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Russia Recorded Almost 50K Excess Deaths in October – Deadliest Month in Decade

The country’s excess death toll now stands above 160,000 — many times more than accounted for in official coronavirus fatalities

October 2020 was the most deadly month in Russia for more than a decade. Sophia Sandurskaya / Moskva News Agency

Russia recorded more than 47,000 excess deaths in October — the sharpest monthly rise in fatalities since the start of the coronavirus pandemic — according to official statistics published Thursday.

Russia’s state statistics agency (Rosstat) said Russia recorded more than 205,000 total fatalities in October — 30% more than during the same month last year.

It was the single most deadly month in Russia for more than a decade — surpassing the previous high set in August 2010, when devastating wildfires swept across much of the country, killing tens of thousands.

Between March and the end of October — the last date for which such data is available — Russia recorded just shy of 165,000 excess deaths. Less than half have been accounted for by Russia’s official Covid-19 fatality numbers.

Rosstat said 22,761 people with coronavirus or suspected coronavirus died during October — but added that in almost 40% of cases, the infection was not deemed to be the cause of death, or did not play any role whatsoever in the fatality.

That counting methodology runs against World Health Organization (WHO) advice, and only partially explains the huge increase in mortality.

Many regions recorded a spike in deaths of at least 50% compared to the same month last year, as areas outside Moscow have been hit hard by the second wave of the coronavirus. Nationwide, since the start of the pandemic, Russia has recorded 13.7% more deaths than last year.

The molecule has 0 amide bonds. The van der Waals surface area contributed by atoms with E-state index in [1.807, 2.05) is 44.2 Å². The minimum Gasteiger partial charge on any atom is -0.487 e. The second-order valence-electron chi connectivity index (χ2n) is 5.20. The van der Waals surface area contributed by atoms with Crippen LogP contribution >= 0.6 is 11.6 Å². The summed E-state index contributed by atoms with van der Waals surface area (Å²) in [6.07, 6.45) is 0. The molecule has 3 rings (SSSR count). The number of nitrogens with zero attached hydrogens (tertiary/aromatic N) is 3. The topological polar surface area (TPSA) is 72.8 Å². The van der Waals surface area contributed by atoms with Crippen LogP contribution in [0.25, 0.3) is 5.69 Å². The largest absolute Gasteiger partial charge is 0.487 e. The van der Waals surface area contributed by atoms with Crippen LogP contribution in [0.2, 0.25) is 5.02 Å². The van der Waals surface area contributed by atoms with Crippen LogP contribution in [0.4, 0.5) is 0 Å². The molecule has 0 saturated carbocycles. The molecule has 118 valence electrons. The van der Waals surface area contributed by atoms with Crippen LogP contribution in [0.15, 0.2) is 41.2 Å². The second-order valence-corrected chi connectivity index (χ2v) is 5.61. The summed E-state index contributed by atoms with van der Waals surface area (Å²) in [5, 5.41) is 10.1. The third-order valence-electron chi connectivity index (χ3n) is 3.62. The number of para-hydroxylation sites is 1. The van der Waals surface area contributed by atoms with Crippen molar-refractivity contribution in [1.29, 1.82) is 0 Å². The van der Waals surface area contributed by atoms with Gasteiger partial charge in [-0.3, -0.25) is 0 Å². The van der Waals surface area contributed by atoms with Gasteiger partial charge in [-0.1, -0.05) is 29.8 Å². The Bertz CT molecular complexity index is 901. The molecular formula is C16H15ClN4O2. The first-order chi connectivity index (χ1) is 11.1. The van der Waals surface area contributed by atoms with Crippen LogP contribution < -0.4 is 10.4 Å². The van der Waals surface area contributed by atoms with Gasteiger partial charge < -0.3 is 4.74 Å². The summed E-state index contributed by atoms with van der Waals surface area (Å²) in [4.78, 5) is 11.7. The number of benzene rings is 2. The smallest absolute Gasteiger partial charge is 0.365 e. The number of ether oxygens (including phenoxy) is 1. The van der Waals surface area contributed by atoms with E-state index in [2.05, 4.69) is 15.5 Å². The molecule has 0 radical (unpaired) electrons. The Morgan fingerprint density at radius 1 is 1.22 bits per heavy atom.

The country is still recording record numbers of infections — just under 30,000 a day. 

Numbers game

Deputy Prime Minister Tatiana Golikova warned Thursday that fatality levels were likely to rise even further in the final two months of the year.

Russia saw a record 677,535 official infections in November — 53% more than in October. But due to the lengthy delay in publishing fatality statistics, nationwide information for November will not be available until 2021. A handful of regions have already independently published information — 16 of 19 showed deaths from all causes in November were higher than in October. In many cases the difference was significant. Fatalities in Novosibirsk, for instance, came in at almost twice the expected level.

In Russia’s case, independent statisticians recommend comparing fatalities with 2019 numbers, rather than averages of the last five or ten years. This is because Russia has seen rapidly declining mortality rates over the last decade, so figures from recent years can be a more reliable indicator.

Russia’s coronavirus statistics have been heavily criticized by independent voices since the start of the pandemic. The country has continued to record tens of thousands of extra fatalities unaccounted for in the official tally. 

Even a narrow reading of the new October numbers, considering only deaths where Covid-19 was deemed to be the main cause, shows Russia recorded more than double the number of fatalities that were originally claimed in daily updates by the national pandemic response task force.

Demographers and staticians suspect most countries hit hard by the pandemic are possibly underestimating its deadly impact in official statistics. But the difference between all-cause excess deaths — seen as the gold standard for estimating the impact — and those officially attributed to the coronavirus is significantly higher in Russia than the U.S., U.K., Italy and Spain.

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